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Childhood friends, Erik Fyfe and Albert Thrower, set off for an "adventure around the Northeast" this summer talking to people about extreme weather and climate change.
Through conversations with "random people on the street" Erik and Albert are testing firsthand what it's like to talk about an issue that often makes people uncomfortable due to its political context. Traveling on an old British motorcycle (that they're able to fuel with biodiesel), the pair are filming their conversations with locals and updating their blog, Slow Ride Stories, with pictures, videos and stories of the people they meet along the way. Erik has a degree in environmental management and Albert has a background in filmmaking. Together, they hope their experiment will help them understand a diversity of perspectives on the issue and find effective ways to engage people in a constructive dialogue about climate change.
One of the people they interviewed so far is Nicholas Rogers, captain of the Clearwater, a historic sailboat on the Hudson River and a "floating classroom for tomorrow's environmental leaders." Rogers described how sea-level rise and extreme weather is already negatively affecting the Hudson Valley. He also recounted how a number of schools have asked them to discontinue their educational unit on climate change due to concerns that there is "not enough information" or that it is "too hot of a topic."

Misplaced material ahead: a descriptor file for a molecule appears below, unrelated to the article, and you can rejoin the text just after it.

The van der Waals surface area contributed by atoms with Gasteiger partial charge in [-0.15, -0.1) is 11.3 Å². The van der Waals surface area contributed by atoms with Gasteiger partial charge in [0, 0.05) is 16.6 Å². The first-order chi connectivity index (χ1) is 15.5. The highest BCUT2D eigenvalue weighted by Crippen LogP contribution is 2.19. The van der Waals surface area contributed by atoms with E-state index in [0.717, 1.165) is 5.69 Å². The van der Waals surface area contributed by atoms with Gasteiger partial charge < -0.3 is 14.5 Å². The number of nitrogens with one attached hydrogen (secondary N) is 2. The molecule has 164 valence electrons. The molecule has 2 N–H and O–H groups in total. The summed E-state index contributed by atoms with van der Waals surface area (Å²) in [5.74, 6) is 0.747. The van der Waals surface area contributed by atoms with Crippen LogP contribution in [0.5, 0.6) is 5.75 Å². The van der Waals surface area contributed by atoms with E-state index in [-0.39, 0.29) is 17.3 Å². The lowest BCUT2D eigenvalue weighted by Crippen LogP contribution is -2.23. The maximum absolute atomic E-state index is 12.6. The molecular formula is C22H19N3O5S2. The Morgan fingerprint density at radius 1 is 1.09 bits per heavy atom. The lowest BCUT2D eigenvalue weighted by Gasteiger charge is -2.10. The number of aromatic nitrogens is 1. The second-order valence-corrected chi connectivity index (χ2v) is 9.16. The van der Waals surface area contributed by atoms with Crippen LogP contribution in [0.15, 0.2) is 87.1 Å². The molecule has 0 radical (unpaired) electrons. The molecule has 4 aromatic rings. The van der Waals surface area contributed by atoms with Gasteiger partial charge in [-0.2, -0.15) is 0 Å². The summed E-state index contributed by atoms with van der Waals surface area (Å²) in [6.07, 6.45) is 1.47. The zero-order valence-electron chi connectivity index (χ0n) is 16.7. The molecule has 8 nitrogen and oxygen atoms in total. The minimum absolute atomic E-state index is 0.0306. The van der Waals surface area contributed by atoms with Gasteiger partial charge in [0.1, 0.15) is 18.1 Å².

Another individual that they met along the road is Joe Ross, a truck driver in Haverstraw, NY who says there's no question that climate change is occurring. Ross draws on his personal experience with more frequent and unusual weather in his region, including Hurricane Irene and an early fall snowstorm in 2011; "Everybody says it's a hundred year storm, I go, yeah, we've had three of those this year."
Follow their travels at Slow Ride Stories.